Muslim claims airline discriminated
Shaikh Habeeb Alli
By Gerald V. Paul
Mohamed Yaffa, who travels frequently for his job as the diversity and inclusion co-ordinator at Capital Health Halifax, claims Air Canada repeatedly subjected him to “flying while Black and Muslim.”
When The Camera tried to contact him for an interview we got his answering machine but his friend, Guyana-born Shaikh Habeeb Alli, called and said he is saddened by Yaffa’s experience with the no-fly list because “it’s something that affects a lot of Muslims.”
Air Canada said it did not discriminate and was simply following American as well as Canadian aviation security requirements.
Alli, professor, author and chaplain, said, “As part of the Council of Imams, we have tried to do diversity training and look into the challenges of the security areas which is vital and critical.”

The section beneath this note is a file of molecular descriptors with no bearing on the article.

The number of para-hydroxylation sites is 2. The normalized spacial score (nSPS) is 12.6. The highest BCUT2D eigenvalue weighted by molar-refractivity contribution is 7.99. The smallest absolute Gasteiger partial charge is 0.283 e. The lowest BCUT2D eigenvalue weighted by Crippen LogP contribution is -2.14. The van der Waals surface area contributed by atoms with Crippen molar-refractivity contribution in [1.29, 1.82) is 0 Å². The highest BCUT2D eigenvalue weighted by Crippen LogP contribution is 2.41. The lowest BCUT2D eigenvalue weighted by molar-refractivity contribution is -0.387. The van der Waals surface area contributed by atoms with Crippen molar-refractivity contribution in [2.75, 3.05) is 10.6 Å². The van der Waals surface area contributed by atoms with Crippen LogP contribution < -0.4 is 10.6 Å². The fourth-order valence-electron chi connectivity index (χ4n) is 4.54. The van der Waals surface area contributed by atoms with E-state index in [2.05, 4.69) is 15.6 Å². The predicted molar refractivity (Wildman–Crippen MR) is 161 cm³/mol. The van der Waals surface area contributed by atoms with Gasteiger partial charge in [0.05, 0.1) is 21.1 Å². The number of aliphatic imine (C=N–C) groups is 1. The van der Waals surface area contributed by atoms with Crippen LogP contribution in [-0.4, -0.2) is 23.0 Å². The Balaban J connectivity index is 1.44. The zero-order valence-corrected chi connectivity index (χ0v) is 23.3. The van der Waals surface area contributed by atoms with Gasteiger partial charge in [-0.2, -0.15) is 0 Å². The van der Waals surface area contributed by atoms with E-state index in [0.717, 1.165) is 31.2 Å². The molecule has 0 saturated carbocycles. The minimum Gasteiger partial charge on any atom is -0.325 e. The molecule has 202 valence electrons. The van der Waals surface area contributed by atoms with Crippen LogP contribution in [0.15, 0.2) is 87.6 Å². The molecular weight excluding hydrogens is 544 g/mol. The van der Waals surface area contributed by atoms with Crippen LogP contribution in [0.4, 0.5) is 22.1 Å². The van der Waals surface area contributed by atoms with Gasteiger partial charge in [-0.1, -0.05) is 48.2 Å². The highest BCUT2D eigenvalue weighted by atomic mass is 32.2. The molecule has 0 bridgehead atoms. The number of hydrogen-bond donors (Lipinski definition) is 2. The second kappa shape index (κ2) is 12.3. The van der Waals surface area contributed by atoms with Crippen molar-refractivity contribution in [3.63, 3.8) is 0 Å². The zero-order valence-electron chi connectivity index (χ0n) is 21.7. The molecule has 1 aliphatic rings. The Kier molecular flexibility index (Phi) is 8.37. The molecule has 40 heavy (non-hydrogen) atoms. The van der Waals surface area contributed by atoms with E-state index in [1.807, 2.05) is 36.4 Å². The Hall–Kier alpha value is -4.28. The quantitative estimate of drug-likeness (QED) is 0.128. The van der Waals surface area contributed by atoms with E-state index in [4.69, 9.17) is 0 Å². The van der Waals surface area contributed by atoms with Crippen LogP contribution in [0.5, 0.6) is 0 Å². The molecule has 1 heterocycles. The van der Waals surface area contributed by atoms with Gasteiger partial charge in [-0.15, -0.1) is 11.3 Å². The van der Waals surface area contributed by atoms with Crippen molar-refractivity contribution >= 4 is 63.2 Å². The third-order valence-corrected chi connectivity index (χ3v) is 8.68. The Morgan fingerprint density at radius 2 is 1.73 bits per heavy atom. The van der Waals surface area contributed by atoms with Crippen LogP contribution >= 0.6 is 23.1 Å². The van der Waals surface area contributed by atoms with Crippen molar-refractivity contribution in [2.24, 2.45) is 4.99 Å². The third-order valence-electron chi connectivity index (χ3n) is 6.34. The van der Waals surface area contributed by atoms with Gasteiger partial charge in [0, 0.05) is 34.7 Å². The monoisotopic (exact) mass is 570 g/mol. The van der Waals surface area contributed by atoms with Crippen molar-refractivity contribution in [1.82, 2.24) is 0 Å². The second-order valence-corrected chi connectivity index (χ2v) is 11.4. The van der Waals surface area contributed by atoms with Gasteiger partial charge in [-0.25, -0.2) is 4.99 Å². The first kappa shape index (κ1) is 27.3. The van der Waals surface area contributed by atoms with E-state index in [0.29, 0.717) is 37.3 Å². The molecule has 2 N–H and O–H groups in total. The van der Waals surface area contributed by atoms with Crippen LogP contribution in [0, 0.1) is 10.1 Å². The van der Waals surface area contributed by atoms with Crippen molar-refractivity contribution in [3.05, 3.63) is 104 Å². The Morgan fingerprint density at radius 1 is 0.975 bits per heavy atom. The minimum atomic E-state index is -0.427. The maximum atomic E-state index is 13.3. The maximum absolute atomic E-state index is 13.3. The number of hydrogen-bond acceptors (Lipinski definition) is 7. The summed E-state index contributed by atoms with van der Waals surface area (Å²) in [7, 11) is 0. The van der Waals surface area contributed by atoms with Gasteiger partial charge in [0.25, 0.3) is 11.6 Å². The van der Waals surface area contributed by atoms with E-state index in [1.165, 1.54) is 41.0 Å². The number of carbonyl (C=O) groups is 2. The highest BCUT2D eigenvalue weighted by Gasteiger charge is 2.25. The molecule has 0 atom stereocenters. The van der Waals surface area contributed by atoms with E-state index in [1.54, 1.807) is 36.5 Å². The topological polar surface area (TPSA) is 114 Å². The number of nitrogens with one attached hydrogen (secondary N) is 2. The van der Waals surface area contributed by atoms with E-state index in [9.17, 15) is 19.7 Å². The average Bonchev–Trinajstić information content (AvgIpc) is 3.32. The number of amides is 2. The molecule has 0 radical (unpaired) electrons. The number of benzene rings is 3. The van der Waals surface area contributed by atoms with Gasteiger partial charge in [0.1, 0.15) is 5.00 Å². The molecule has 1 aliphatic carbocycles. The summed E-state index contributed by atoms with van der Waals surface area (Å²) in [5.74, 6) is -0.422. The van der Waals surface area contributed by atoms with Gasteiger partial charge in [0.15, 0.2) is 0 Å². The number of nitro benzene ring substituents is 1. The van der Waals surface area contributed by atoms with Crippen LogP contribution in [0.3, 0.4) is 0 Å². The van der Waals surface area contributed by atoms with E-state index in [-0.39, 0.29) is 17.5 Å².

He said Yaffa’s case raises concerns about racial profiling, civil liberties and public safety. The Canadian Liberties Association has worked on it, calling the legality of the no-fly list an “important constitutional” question.
Under the Canadian Human Rights Act, it is discriminatory to “differentiate adversity in relation to any individual on a prohibited ground of discrimination.”
Yaffa’s case is not about the legality of the list, known as the Passenger Protect Program, but its application by Air Canada staff, Alli said.
Alli, author of the recently published book Blue Guava, said he understand Jaffa alleged the airline committed a discriminatory practice. “This discrimination caused damages, including depression, anxiety insomnia and diminished self-esteem.”
He stressed the need for integration in Canadian society.
“There is the need for education on diversity and a justice system based on equality and fairness,” Alli said.